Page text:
Wednesday, December 29, 2010

"My biggest crime is that I'm Japanese"

As part of my research for my thesis I watched a Japanese trilogy called The Human Condition (人間の条件), which was a Japanese movie set against the Japanese occupation of Manchuria. Although the movie was melodramatic, one line stayed with me which was (roughly remembered):

It seems my biggest sin in something I can't be blamed for, being Japanese

The hero Kaji (梶) tries and fails to implement a more humane form of colonialism. It's failure is that the very structure of colonialism and its presumptions are inhumane. In Brian Friel's The Home Place the "anthropological" projects that were going on represent the guise of something that looks innocent enough but is actually equally part of the colonial machine. That Christopher allows these projects to be carried out angered me, but when Con interrupts Richard's experiment by threatening the harmless and benevolent Christopher, some of the anger was replaced with pity, This made me think of the usual response to the descendents of Planters in Northern Ireland and its usual association with the Israeli occupation of Palestine (in Northern Ireland this can be observed by the Israeli and Palestinian flags flying alongside the tricolour and the Union Jack on telegraph poles and wall murals throughout the North.)

But to go back to the point I raised from The Human Condition we come to the question of responsibility, blame and inheritance. All the planters who made a conciouss choice to take part (for whatever reason) in the colonial project in Northern Ireland are now long dead. The rest were born into a status quo. There is, in essence, a difference between maintaining the colonial system you were born into and making a choice to partake in a colonial project - and so there is a difference between the descendents of Protestant (English/Scottish) planters in Northern Ireland and the first generation colonialists who are pushing into the Gaza Strip for more territory. Can one then blame someone for being born? One can say that this person once born can choose to fight the colonial machinery, but this is fighting to annhilate himself. The problem with blame in postcolonialism is the ephermeral nature of human life.

The Irish characters in the play are sympathetic to this situation, they take exception only to Richard Gore's measuring of the head sizes of "natives" but respect that Christopher was a good landlord and a generous man - even if born into a colonial household. This does not stop him feeling a traitor to "his kind".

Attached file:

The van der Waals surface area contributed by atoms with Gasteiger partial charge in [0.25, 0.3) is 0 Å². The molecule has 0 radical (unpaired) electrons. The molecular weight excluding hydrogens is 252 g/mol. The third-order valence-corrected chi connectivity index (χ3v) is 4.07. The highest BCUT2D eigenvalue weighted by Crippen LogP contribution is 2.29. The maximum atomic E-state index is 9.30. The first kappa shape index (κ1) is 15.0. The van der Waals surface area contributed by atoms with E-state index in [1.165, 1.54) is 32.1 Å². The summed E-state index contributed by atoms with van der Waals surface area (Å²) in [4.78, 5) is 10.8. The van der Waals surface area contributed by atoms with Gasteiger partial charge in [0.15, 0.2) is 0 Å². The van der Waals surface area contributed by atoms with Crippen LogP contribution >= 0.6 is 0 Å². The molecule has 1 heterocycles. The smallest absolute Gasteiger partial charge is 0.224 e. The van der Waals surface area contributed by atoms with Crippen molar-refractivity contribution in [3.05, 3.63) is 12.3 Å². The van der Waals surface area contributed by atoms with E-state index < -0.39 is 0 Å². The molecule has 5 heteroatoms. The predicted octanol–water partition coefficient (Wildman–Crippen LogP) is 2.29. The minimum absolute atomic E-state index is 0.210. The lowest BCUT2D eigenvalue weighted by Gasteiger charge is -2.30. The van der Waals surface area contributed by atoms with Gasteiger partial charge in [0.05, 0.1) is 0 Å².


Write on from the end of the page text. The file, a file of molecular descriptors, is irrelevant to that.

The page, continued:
The conclusion Friel draws is unclear. The threat of violence in the play seems almost a superegoic voice of history, enunciating the crimes of the Gores's forefathers. But how long can one hold on to past wrongdoings, when does a colonized settlement or territory become just a "home"?


  1. "The Human Condition" sounds interesting. I wonder if it's on Netflix.

  2. You can be born into a certain ethnicity or culture but you don't have to automatically take on all of it's associated traits and frailties. That's a cop-out.

    At some point, you have to take responsibilities for your personal actions and not just explain it away as it being part of Japanese culture or what have you; that's part of growing up and becoming a mature adult.

  3. Sounds like an interesting series. I'll have to check it out. Anyway, you make a good point Kyle. That's something I have always believed in. However, I think many people will use their background/experience as an excuse and say things like, "That's just the way we do it", but progress and maturity is trying to look beyond that.

  4. Just to clarify I was reviewing Brian Friel's The Home Place, not the triology.

    As to Kyle, you can say that, but unless you cut yourself off from your country you are effectively condoning certain actions passively, i.e. by paying taxes that ultimately fund colonial projects, etc.

    Kaji started out believing in the colonial project and believing he could make it more humane, but then realized that there is no such thing as humane colonialism. It's not about culture so much as taking part or not objecting to certain institutions in your country, or believing in certain ideologies that your country ingrains in you.

    I don't really agree with what either of you said about cultural relevatism though (although I don't think that this is really relevant to the movie, I was talking about collective guilt for colonialism as opposed to cultural differences between nations). I think that when we look at other cultures we mistakenly (but inevitably) take our own values to be truth, and other people's values that clash with our own culture's ideological structures to be wrong, and this can lead to viewing those cultures with an accusing eye, which leads to them being put into the position where they have to defend their culture to an outsider, whereby they would say something like "That's just the way we do it", as Jimmy said. I think that often when looking at other cultures we tend to use the word "progress" as a synonym for "the way I think things should be done" and I think this is quite narrow-minded. I think that you have to realize that without understanding the way a culture functions from the inside, it is useless to make critiques of it from the outside, because you are essentially adopting an ethnocentric view of the world.